Dads warned to take care this festive season to avoid Christmas injuries

As final touches go on the Christmas tree, what can be done to ensure a safe and happy holiday?

Each year common Christmas injuries are presented to emergency wards and GPs across the country.

Director at Pondera Physiotherapy David Peirce said this time of year produced unique injuries not seen at other times of the year.

"Four people last year broke arms pulling Christmas crackers and there's always people falling off ladders putting up lights and taking down lights," he told 612 ABC Brisbane's Tim Cox.

"Five people were hurt last year involving out-of-control remote control cars."

The Brisbane physiotherapist said presentations to his clinic over the festive season were usually fathers.

"Unfortunately it's dads who present a lot as every year there are new toys that come out and they want to show their kids how to use them," he said.

There's always someone who hurts their back playing backyard cricket.

David Peirce, physiotherapist

"Rip sticks [a skateboard split in two that moves in two directions] a few years ago hurt many shoulders when parents would fall and land on their shoulder.

"People are relaxed at this time of year and many people will try things they normally wouldn't try doing.

"It can make Christmas pretty painful."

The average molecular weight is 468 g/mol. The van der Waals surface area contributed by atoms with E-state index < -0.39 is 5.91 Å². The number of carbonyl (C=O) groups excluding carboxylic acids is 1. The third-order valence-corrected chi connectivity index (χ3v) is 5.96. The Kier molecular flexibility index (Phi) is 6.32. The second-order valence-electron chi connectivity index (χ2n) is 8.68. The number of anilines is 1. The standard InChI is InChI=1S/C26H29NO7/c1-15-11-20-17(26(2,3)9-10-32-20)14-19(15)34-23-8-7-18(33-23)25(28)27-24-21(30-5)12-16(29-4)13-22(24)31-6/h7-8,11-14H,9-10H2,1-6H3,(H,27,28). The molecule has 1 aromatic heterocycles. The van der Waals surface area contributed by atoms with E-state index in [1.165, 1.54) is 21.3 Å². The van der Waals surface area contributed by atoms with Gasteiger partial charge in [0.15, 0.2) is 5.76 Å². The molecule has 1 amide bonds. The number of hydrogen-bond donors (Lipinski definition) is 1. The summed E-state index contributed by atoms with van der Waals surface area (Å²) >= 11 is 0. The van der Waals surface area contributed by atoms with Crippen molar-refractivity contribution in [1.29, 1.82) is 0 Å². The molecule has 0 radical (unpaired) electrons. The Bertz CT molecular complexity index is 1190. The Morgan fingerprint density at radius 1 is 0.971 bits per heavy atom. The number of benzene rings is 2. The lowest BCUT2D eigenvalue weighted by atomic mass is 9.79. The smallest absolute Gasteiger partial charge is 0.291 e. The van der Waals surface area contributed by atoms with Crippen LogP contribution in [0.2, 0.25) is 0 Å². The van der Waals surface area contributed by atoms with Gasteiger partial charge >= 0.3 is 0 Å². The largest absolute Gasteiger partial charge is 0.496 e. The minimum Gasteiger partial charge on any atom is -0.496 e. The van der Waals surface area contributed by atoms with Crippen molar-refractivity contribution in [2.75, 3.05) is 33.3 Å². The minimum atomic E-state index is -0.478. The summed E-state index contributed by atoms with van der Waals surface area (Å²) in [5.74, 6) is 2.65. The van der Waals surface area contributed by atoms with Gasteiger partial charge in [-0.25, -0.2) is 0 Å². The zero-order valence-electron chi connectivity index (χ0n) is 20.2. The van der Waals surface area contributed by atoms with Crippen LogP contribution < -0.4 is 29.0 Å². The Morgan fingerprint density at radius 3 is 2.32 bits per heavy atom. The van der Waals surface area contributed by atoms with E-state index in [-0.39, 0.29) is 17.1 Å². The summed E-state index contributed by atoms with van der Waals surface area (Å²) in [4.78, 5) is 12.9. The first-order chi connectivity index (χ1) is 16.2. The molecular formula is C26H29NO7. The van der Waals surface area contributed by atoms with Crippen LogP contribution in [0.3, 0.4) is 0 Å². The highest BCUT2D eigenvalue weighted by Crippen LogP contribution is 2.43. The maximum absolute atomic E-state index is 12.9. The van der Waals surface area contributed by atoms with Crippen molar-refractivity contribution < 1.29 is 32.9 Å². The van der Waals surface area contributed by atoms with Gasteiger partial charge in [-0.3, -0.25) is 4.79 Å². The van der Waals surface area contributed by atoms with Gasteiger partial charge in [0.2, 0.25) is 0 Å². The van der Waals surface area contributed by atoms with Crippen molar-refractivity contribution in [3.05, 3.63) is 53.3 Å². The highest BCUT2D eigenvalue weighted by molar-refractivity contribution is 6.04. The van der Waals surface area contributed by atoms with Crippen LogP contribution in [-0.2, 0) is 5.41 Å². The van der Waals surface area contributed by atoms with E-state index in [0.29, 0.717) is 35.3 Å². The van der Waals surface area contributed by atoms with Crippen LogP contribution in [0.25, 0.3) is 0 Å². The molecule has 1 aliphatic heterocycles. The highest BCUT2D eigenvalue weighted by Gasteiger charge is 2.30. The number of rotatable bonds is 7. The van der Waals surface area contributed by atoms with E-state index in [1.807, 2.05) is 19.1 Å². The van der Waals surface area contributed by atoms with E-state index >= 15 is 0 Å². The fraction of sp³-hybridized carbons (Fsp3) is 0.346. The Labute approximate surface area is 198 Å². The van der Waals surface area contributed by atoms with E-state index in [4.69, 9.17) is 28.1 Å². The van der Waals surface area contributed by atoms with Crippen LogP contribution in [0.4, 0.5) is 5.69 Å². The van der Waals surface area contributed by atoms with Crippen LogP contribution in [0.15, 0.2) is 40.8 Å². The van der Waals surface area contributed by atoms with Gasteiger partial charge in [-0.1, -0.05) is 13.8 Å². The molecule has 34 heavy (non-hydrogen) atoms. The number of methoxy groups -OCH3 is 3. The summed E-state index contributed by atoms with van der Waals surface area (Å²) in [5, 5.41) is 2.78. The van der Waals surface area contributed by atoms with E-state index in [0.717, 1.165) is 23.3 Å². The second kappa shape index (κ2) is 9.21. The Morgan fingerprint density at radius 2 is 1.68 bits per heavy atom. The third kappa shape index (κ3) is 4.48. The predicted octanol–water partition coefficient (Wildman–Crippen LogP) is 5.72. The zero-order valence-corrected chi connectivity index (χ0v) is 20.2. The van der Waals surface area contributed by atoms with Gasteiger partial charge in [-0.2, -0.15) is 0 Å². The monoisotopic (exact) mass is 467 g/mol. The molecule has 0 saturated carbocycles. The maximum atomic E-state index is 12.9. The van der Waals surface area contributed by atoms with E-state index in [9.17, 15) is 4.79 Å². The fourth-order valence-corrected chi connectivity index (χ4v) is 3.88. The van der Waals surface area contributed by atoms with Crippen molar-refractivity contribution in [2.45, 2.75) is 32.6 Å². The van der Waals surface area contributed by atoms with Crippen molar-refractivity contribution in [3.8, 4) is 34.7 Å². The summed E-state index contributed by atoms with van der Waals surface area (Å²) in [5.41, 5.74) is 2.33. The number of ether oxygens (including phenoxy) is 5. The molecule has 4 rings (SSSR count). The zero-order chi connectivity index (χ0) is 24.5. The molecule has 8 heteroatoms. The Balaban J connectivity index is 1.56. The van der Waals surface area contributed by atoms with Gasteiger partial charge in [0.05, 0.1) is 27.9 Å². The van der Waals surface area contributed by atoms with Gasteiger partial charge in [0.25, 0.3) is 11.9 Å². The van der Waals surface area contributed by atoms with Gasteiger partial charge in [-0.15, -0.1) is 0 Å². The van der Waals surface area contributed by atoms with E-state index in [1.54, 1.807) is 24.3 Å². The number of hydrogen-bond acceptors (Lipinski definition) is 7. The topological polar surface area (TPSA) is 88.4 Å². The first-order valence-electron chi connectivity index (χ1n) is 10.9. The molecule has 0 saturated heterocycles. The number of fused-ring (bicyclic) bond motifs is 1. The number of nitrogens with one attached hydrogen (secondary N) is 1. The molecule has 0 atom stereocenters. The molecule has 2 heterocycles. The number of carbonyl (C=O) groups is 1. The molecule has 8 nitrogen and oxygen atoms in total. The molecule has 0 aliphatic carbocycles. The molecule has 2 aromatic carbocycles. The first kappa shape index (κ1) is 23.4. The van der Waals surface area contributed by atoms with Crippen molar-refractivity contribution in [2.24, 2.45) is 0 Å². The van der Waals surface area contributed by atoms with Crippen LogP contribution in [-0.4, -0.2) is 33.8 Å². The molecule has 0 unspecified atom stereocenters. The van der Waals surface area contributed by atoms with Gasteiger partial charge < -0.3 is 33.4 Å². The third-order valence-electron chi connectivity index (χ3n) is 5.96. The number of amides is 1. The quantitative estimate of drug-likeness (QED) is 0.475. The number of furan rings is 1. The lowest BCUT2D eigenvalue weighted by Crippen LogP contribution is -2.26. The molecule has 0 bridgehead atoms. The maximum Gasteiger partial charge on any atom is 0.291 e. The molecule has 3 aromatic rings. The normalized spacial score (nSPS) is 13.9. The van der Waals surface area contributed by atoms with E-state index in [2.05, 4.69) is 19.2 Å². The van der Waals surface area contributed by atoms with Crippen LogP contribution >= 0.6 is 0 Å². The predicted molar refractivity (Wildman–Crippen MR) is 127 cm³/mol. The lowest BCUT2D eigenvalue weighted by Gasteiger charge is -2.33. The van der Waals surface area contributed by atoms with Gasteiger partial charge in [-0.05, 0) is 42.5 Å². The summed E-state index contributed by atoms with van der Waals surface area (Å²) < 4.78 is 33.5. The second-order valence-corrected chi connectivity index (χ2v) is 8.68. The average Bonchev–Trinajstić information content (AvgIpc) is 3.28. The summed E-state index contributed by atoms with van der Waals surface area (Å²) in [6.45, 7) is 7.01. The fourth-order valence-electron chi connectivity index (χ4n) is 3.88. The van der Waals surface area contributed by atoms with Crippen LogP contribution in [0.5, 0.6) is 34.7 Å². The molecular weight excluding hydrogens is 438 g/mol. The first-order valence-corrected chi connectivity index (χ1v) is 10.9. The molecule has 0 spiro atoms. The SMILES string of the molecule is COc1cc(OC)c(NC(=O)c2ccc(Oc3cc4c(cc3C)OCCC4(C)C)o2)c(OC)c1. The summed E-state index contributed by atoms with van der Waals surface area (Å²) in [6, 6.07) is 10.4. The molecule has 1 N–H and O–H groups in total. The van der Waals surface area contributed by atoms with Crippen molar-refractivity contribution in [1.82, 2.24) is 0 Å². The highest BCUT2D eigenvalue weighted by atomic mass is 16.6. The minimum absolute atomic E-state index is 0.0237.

Mr Peirce advises people to be careful with this year's popular hover board, ensuring that helmets and protective gear is worn.

Stretching before backyard cricket

Backyard cricket can also bring pain to families on Christmas Day with the warm-up often missed.

"Backs, knees and shoulders often sustain sudden injuries from too many overs or trying to bowl too fast," Mr Peirce said.

"There's always someone who hurts their back playing backyard cricket and the human body doesn't like sudden change in load, especially overload.

"People should warm-up and stretch before they play in the backyard."

Slow and steady New Year's resolutions

After the presents have been opened and the Christmas ham eaten, Mr Peirce said he hoped people did not go too hard too quickly when it came to exercise.

"If you haven't been active in 2015, don't start 2016 with a boot camp," he said.

"We see an enormous amount of people in the third and fourth weeks when they go all out from the start of the year, the body doesn't like being smashed.

"It's not a safe way to start your new year program. Start slow and get good advice and graduate yourself into the exercise."

Source: ABC News

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